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Renting vs. Buying a Home: Comparing the Monthly Costs

By Dan Dzombak - Oct 11, 2014 at 7:45AM

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A new report from the Bureau of Labor Statistics compares the average monthly costs of renting a home versus owning a home.

Source: Marcin Bialek via Wikimedia Commons.

The debate over renting versus buying a home has heated up since the financial crisis left many Americans in dire financial straits. American households' spending on housing is on average 33% of their annual expenses, but until recently we didn't have data to show the differences in costs between monthly mortgage payments versus rent.

Now, the Bureau of Labor Statistics has released a report detailing Americans' average annual expenditures on housing and related items and how they differ between renters and homeowners. There's a lot we can learn from this look at national data. Read on to find out more. 

Renting vs. owning
The following chart shows average annual housing expenditures by homeowners and renters as of 2012, which is the most recent data available.

On average, renters pay more on an annual basis for shelter, but they pay less in every other category. The biggest difference between the two is in maintenance, repairs, and insurance. This only makes sense, because it is the landlord's responsibility to pay for maintenance and repairs, and renters insurance is dirt-cheap. The second-biggest difference also shouldn't surprise you: Renters spend far less on household furnishings than homeowners. Renters likely spend less as it is a pain to move furnishings. Second, many landlords prohibit homeowners from making permanent changes to a residence, such as making expansions and installing major appliances, so these costs will naturally be less.

Renters also spend less on housekeeping supplies than homeowners. Research has shown that people with an ownership stake will take better care of property. This is one reason that many investors like to see management teams with a significant portion of their wealth invested in their own company. As the saying goes, "When's the last time you washed a rental car?"

The main advantage of being a renter is not being tied down to a particular place. As many people discovered in the financial crisis, your ability to move elsewhere to take a higher-paying job is limited if you are unable to sell your house.

Second, not having to make a large down payment frees up capital that can be invested more productively. There are also significant costs to buying or selling a home, but the transactional costs are far lower when moving to a new rental house or rental apartment.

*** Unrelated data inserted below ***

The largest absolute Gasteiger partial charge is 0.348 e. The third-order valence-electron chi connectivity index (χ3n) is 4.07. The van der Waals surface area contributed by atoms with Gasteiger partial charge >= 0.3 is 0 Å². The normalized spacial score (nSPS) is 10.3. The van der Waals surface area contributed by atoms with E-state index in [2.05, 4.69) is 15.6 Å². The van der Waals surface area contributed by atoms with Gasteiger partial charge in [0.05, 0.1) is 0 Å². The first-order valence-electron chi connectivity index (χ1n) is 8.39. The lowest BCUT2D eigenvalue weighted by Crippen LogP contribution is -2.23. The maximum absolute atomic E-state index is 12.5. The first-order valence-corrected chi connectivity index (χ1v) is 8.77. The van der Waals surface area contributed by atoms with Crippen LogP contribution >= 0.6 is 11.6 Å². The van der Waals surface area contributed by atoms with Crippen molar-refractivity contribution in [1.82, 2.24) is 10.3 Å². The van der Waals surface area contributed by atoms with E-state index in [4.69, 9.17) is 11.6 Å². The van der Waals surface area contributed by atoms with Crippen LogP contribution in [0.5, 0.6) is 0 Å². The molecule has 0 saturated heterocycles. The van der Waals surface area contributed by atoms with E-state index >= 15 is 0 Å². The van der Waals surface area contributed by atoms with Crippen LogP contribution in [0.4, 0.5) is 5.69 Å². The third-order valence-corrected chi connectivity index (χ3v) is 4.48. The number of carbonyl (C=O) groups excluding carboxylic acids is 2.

Third, many people assume buying a house is a sound investment strategy. The reality is that over the long term, houses do not return much above inflation, while the stock market has soundly beaten inflation over long periods of time. Yale economist Robert Shiller has collected home price data in the U.S. as far back as 1890. On an inflation-adjusted level, home prices have not risen significantly, while the stock market has consistently beaten inflation. For most people, buying a home is not the best way to increase your wealth.

Source: Robert Shiller.

The difference in cost between renting and buying a house greatly depends on your individual situation. The key determinants will vary based on home prices in your local area, rent prices, how much you spend, how long you live in the home, what mortgage rate you can get, and so on. Trulia provides an easy-to-use calculator to help you make estimates of the costs.

Renting vs. buying and investing
Warren Buffett once said, "All things considered, the third best investment I ever made was the purchase of my home, though I would have made far more money had I instead rented and used the purchase money to buy stocks."

While Buffett believes that his home was a great investment because of its "52 years of terrific memories," Fool analyst Anand Chokkavelu believes homeownership is better than renting for most people for financial reasons. Anand argues that buying a home acts as a commitment device for people to save money. By being forced to sock away money every month for a home, people build equity in that home, rather than spending it on things they don't need. This forced savings can be seen in the median net worth of homeowners, which is 30 times greater than that of those who don't have a house.

Tax advantages of housing
Another advantage of owning a home is that the government allows homeowners to deduct the interest on their mortgage from their reported income when filing taxes. This is just one of the many tax-advantaged ways you can keep more of your money.

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